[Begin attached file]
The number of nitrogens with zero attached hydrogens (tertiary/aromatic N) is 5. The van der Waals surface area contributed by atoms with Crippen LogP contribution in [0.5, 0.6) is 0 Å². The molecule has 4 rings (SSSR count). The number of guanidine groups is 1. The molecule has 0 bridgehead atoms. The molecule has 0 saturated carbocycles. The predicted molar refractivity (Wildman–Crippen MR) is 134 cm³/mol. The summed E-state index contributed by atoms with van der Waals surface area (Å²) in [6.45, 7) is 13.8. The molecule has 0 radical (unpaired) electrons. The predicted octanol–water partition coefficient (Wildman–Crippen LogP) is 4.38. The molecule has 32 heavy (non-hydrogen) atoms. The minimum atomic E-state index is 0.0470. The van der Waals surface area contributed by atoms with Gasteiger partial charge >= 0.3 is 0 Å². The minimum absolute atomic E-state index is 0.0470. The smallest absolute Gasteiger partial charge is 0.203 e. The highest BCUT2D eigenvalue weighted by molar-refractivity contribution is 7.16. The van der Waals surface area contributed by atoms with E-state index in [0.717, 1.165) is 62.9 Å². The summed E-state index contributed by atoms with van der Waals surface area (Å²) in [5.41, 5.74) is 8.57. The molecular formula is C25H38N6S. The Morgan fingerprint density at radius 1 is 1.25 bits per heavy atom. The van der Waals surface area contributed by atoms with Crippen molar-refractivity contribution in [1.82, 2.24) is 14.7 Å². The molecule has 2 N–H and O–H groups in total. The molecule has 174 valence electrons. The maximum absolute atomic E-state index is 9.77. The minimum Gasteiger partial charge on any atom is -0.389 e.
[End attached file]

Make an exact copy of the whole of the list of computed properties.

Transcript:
The number of nitrogens with zero attached hydrogens (tertiary/aromatic N) is 5. The van der Waals surface area contributed by atoms with Crippen LogP contribution in [0.5, 0.6) is 0 Å². The molecule has 4 rings (SSSR count). The number of guanidine groups is 1. The molecule has 0 bridgehead atoms. The molecule has 0 saturated carbocycles. The predicted molar refractivity (Wildman–Crippen MR) is 134 cm³/mol. The summed E-state index contributed by atoms with van der Waals surface area (Å²) in [6.45, 7) is 13.8. The molecule has 0 radical (unpaired) electrons. The predicted octanol–water partition coefficient (Wildman–Crippen LogP) is 4.38. The molecule has 32 heavy (non-hydrogen) atoms. The minimum atomic E-state index is 0.0470. The van der Waals surface area contributed by atoms with Gasteiger partial charge >= 0.3 is 0 Å². The minimum absolute atomic E-state index is 0.0470. The smallest absolute Gasteiger partial charge is 0.203 e. The highest BCUT2D eigenvalue weighted by molar-refractivity contribution is 7.16. The van der Waals surface area contributed by atoms with E-state index in [0.717, 1.165) is 62.9 Å². The summed E-state index contributed by atoms with van der Waals surface area (Å²) in [5.41, 5.74) is 8.57. The molecular formula is C25H38N6S. The Morgan fingerprint density at radius 1 is 1.25 bits per heavy atom. The van der Waals surface area contributed by atoms with Crippen molar-refractivity contribution in [1.82, 2.24) is 14.7 Å². The molecule has 2 N–H and O–H groups in total. The molecule has 174 valence electrons. The maximum absolute atomic E-state index is 9.77. The minimum Gasteiger partial charge on any atom is -0.389 e.